I love everything they did. I grew up on that stuff and I will always think of that as "real" comics. But I don't feel any connection to it artistically. One thing I get from them is the inspiration to work really hard at what you love to do. I always have this vision of Jack Kirby being this insane, steam-roller of a cartoonist who never stopped drawing. I like to think this constant output lead to his more insane concepts like The Tomorrow People and Teen Turbo (the Saturday morning cartoon about a kid who turns into a car when he gets hot and bothered). I'm always inspired by the quantity and the quality of the work these guys were able to accomplish. But knowing what it's like to work for a studio makes me sad to think that such immense talents were exploited for corporate schlock. How different would the world of comics be today if Kirby and Ditko had been completely untethered? But they were a different kind of artist with different goals and ideas. So, I don't feel much of a connection.

17. do you ever feel the impulse to not draw comics?

NO. I've wanted to draw comics since the first time I saw a comic book. I made my first comic book when I was 6 yrs old. I've made side trips into painting and animation, but I always come back to comics. COMICS!!!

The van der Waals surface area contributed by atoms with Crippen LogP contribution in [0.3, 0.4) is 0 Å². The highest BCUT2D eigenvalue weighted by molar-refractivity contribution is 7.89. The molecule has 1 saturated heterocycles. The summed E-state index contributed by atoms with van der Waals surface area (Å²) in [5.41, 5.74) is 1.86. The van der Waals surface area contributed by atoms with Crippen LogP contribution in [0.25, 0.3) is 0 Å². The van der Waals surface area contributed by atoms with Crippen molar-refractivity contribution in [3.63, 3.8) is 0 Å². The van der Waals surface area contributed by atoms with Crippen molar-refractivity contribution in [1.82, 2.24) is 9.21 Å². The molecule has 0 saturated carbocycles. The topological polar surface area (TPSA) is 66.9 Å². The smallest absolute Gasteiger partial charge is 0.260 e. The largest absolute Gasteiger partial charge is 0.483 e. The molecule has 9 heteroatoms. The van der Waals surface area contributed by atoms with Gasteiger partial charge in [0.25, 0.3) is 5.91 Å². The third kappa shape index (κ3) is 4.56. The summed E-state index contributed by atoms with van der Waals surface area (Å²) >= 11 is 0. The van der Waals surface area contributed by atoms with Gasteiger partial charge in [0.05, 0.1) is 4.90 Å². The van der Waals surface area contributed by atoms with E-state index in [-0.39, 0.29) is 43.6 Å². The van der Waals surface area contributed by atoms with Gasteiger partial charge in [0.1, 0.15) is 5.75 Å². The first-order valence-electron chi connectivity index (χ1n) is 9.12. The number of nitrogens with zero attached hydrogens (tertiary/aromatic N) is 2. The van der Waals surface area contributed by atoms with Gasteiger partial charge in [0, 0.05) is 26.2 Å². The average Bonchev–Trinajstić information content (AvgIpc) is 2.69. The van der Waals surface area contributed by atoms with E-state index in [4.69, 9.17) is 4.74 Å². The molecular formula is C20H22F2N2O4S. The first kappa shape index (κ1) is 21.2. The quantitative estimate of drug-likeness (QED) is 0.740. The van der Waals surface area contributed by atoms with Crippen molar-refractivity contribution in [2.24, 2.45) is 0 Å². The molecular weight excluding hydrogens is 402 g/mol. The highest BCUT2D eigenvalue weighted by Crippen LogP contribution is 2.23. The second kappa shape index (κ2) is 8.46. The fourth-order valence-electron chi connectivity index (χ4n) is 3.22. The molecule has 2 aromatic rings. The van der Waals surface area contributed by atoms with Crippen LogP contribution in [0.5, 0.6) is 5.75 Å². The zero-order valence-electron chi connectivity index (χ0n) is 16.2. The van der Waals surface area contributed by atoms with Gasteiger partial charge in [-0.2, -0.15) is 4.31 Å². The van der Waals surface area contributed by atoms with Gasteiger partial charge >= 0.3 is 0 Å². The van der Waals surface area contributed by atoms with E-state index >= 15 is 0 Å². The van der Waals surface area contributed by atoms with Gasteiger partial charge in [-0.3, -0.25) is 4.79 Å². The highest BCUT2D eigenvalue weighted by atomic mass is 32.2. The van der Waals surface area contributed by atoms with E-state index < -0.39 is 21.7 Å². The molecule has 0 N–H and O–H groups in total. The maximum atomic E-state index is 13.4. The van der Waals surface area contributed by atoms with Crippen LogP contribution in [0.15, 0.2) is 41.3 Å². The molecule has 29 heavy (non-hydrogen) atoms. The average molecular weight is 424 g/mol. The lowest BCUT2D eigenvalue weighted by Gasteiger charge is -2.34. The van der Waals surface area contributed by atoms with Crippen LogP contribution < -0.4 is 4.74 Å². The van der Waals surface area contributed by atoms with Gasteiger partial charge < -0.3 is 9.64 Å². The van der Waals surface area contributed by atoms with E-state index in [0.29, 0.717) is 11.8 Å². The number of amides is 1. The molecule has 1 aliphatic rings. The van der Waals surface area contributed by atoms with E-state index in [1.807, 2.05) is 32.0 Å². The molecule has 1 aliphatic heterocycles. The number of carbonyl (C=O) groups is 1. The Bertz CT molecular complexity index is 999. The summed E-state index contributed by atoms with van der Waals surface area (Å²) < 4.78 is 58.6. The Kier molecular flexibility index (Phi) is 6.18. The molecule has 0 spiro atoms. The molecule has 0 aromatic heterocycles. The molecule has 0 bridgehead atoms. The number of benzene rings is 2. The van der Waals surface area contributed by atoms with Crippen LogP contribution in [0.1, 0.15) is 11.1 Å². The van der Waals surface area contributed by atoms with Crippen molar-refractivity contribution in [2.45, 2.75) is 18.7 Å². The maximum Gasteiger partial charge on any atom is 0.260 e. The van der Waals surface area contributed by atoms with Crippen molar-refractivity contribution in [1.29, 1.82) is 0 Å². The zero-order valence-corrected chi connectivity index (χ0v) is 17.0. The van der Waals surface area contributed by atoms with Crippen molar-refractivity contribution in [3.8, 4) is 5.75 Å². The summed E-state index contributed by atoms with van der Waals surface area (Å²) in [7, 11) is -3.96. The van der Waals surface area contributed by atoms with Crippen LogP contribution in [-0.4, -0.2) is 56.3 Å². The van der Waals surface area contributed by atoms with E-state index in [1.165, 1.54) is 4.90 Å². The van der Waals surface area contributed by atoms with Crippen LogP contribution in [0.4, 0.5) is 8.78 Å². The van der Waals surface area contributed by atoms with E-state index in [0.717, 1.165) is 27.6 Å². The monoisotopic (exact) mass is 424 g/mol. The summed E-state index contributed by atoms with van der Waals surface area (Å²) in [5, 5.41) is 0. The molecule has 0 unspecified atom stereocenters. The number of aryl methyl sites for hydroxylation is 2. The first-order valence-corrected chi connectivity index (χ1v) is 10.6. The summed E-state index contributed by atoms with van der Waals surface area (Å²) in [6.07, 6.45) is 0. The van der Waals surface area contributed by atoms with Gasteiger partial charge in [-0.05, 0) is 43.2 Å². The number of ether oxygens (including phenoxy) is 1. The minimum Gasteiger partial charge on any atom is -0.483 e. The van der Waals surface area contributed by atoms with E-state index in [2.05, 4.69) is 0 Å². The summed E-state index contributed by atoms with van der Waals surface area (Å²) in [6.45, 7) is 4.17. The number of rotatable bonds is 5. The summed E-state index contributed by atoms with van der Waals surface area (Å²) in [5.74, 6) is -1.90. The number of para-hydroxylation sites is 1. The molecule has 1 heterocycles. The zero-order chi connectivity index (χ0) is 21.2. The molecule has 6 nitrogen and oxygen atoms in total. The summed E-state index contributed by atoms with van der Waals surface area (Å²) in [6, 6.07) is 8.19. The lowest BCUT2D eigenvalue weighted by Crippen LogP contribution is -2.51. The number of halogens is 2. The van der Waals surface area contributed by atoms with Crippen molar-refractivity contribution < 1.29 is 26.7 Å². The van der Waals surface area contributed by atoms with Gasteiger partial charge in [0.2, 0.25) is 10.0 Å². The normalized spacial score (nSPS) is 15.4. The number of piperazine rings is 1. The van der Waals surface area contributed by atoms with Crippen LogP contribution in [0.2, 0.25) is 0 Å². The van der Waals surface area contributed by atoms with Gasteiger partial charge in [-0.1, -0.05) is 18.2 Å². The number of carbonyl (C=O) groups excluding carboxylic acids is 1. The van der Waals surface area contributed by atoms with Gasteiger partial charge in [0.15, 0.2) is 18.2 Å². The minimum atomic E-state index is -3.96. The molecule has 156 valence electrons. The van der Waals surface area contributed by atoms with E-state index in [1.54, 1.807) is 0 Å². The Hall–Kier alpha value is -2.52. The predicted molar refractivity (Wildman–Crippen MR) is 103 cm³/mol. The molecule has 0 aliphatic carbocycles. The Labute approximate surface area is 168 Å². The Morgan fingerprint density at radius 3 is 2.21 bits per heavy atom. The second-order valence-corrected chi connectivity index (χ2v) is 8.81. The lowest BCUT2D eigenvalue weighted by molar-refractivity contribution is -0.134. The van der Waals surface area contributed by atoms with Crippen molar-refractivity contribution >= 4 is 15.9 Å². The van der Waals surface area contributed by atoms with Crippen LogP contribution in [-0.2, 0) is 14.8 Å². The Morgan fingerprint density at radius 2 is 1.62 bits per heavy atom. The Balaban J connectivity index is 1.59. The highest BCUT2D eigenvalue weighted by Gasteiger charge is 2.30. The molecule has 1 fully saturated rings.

18. do you draw from life?

Yes. I think life-drawing is an important fundamental to everything. I draw from life all the time. I also look at a lot of anatomy books and study how the body works. Even though I draw cartoony characters, I like to think about how their muscles and bones would work. But life-drawing is part of a process. I'll draw something from life, then draw something from that drawing. And on and on... By the time it becomes a finished piece, it is very far removed from the original source, but it is still informed by the original life drawing.

19. do you pencil out comics and then ink? or do you sometimes not pencil?

I always pencil, but my pencils are really, really loose. Sometimes my pencils are just stick figures to lay out the composition of the page. I like to reserve a lot of spontaneity for the inking.

20. what does your drawing space look like?

3 comments:

tomN! said...

i use "quotes" too much.

keshacoggins said...

Tom neely joined us to discuss his book, The blot. The blot is one of the more original comix I have read in awhile, and an enjoyable surreal journey.
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kesha
Internet marketing

Annie Curtis said...

Fascinating thoughts right here. I appreciate you taking the time to share them with all of us.